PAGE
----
Archaeological evidence has revealed that the Israelites did not develop their own burial practices but instead adopted the customs of Mesopotamia. “May the earth not receive your corpses” is a curse frequently cited in Mesopotamian texts. Its echo can be found in Deuteronomy 28:26, where the litany of curses for those who disobey the Lord’s rule includes: “And your dead body shall be food for all the birds of the air and for the beasts of the earth; and there shall be no one to frighten them away.”

The urgent need to provide the dead with a proper grave is the focus of the poignant story of Rizpah, one of King Saul’s concubines, told in 2 Samuel 21. When famine struck the Israelites after Saul died, it was blamed on Saul’s breach of a treaty with the Gibeonites, entered into years before by Joshua (Joshua 9:3-27). Seeking to ease the famine and placate the Gibeonites, Saul’s successor, King David, agreed to let the Gibeonites execute two of Saul’s sons together with five of his grandsons. The two sons were Rizpah’s children.

The seven were hanged and their bodies were left unburied as a way of expiating the bloodguilt of Israel. Rizpah kept faithful watch at the execution site for a period of several months, guarding them against birds and animals. When David heard of her vigil, he journeyed to Jabesh-gilead to retrieve the bones of Saul and Jonathan, which had been buried there after the father and son died in battle against the Philistines (1 Samuel 31). Then he buried their bones with those of the seven hanged men, laying them all to rest in one grave.

For the ordinary Israelite family, the rituals of death began when, following a precedent set in Genesis 46:4, a close relative closed the eyes of the deceased. The body was then bathed, fully dressed, and carried on a wooden bier to the grave site. Coffins were not in common use. Ideally the deceased would be buried in a family tomb, but most Israelites could not afford such a luxury, so the dead were interred in pits, trench graves, or caves.

Embalming was not practiced by the Israelites, nor was cremation, since it would have run counter to the precept given in Genesis 3:19, “You are dust and to dust you shall return.”

Leviticus and Deuteronomy are very clear in their bans against excessive rites of mourning, such as cutting one’s hair or mutilating one’s own flesh, but there is evidence that the Israelites engaged in these immemorial customs all the same. For instance, in mourning the destruction of Moab, the prophet Jeremiah writes that “every head is shaved and every bead cut off; upon all the hands are gashes.” Expressions of grief that were not forbidden included fasting, the wearing of sackcloth, the tearing of one’s clothes, and, of course, weeping and wailing.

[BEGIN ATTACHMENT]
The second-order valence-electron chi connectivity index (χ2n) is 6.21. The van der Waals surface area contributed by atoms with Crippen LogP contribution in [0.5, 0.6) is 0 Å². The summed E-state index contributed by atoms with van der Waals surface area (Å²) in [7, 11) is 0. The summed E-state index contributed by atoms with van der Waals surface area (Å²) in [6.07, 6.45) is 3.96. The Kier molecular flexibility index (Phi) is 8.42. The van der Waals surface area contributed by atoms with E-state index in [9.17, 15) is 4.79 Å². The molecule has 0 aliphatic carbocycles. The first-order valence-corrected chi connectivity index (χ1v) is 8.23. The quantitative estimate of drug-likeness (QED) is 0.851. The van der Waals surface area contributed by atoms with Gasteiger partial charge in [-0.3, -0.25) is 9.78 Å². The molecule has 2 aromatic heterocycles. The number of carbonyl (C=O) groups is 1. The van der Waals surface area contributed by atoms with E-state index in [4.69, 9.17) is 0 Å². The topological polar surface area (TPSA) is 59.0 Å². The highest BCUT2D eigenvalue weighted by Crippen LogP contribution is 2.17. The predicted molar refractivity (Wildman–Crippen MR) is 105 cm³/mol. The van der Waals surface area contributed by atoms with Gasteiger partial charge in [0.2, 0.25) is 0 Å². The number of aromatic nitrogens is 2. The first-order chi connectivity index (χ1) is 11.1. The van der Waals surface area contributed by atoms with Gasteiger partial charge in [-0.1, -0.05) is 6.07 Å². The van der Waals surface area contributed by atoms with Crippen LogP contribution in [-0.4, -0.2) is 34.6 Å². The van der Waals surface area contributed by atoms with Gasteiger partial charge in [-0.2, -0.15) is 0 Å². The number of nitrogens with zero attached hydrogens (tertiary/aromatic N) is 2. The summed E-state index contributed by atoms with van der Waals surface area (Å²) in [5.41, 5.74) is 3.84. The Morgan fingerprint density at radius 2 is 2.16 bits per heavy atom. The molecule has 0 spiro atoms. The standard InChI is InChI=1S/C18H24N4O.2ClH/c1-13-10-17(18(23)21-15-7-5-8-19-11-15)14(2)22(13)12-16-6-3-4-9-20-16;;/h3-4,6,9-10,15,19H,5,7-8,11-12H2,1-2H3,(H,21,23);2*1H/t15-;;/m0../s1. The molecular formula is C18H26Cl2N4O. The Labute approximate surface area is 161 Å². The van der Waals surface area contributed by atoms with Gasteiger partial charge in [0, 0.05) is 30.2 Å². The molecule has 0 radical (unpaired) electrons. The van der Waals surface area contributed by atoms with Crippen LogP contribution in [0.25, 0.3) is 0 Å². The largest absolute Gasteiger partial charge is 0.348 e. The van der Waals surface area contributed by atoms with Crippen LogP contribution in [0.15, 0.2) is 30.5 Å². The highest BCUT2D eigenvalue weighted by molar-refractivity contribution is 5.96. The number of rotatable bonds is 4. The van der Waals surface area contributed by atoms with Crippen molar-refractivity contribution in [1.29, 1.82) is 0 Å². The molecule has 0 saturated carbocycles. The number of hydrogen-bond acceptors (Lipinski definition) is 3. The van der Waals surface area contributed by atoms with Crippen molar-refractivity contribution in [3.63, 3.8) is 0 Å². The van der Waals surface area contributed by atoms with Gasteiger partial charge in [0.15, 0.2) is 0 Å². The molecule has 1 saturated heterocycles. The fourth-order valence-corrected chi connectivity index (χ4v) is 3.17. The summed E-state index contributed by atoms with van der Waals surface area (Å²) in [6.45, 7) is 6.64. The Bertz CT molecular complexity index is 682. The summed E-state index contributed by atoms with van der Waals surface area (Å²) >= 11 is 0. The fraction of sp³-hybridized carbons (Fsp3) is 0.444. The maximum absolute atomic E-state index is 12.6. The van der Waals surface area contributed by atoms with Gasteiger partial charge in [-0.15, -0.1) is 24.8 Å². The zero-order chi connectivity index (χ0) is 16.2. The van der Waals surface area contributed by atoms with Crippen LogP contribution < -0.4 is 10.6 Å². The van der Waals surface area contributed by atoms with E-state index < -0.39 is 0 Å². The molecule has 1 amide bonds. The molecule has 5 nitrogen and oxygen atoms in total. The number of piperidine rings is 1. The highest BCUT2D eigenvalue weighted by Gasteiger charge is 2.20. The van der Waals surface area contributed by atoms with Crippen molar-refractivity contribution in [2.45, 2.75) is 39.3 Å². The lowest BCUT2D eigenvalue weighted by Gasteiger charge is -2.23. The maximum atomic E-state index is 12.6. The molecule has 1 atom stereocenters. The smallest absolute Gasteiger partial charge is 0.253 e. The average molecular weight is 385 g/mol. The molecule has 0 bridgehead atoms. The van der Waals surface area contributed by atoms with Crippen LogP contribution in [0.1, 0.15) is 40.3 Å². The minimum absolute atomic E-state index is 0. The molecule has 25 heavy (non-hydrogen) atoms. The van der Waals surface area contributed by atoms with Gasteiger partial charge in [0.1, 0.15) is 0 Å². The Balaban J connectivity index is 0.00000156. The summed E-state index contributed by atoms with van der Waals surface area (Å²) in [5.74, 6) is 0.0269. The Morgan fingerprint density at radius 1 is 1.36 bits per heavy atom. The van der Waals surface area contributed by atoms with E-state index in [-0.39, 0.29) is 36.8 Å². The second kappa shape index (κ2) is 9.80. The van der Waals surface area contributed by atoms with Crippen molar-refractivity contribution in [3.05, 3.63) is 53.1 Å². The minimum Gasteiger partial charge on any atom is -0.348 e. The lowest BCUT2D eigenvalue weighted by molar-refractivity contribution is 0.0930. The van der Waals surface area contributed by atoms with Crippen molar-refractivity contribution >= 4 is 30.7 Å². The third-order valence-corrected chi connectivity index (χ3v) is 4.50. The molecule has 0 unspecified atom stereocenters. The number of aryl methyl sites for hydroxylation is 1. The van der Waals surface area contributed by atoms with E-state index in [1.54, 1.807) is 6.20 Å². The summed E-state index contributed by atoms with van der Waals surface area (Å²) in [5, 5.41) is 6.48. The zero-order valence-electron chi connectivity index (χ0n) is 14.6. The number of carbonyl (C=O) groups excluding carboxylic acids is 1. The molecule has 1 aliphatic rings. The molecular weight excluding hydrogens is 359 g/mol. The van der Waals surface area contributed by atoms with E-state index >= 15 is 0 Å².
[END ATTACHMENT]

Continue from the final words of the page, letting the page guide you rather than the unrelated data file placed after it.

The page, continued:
Professional mourners, usually women, played a prominent role, and assured an orderly and ritually proper ceremony. More than that, they orchestrated the grief, making sure that the cries of woe were rendered at the appropriate times. The professional mourners often wrote their own songs or poems for the dead; the more distinguished the deceased, the longer the dirge.

It is remarkable that many of the lamentations preserved in the Bible lack specific religious content. This may be because the Old Testament itself prescribes no special veneration of the dead, nor does it set any rules for honoring them. On the contrary, it apparently takes the view that the remains of the dead are unclean.

Did the Israelites believe in an afterlife? In Genesis 37:35 is the first of many references to Sheol, a dismal underworld inhabited by the shades of the deceased where there is no memory or possibility of action. Psalm 139:8 is one of several passages in the Old testament expressing the belief that the dead are subject to the rule of god, although in Sheol they are not aware of his presence.

The Christian concept of resurrection is believed to have developed from two other important themes in the Old Testament – death as a form of sleep and death as a condition that the Lord can ultimately conquer. In Job 14:10-12, for example, we find death viewed as a sleep from which there is no awakening; later, in Isaiah 25:8, we come upon the prophecy that “the Lord will swallow up death forever.” These two passages are taken by scholars as the major building blocks leading to the concept of resurrection, introduced in the Bible in Daniel 12:2: “And many of those who sleep in the dust of the earth shall awake, some to everlasting life, and some to shame and everlasting contempt.”

For the ordinary person of the ancient Middle East, however, the most one could hope fo in the way of immortality was to be remembered by one’s family; remembered, especially, by sons who would bear one’s name into the future.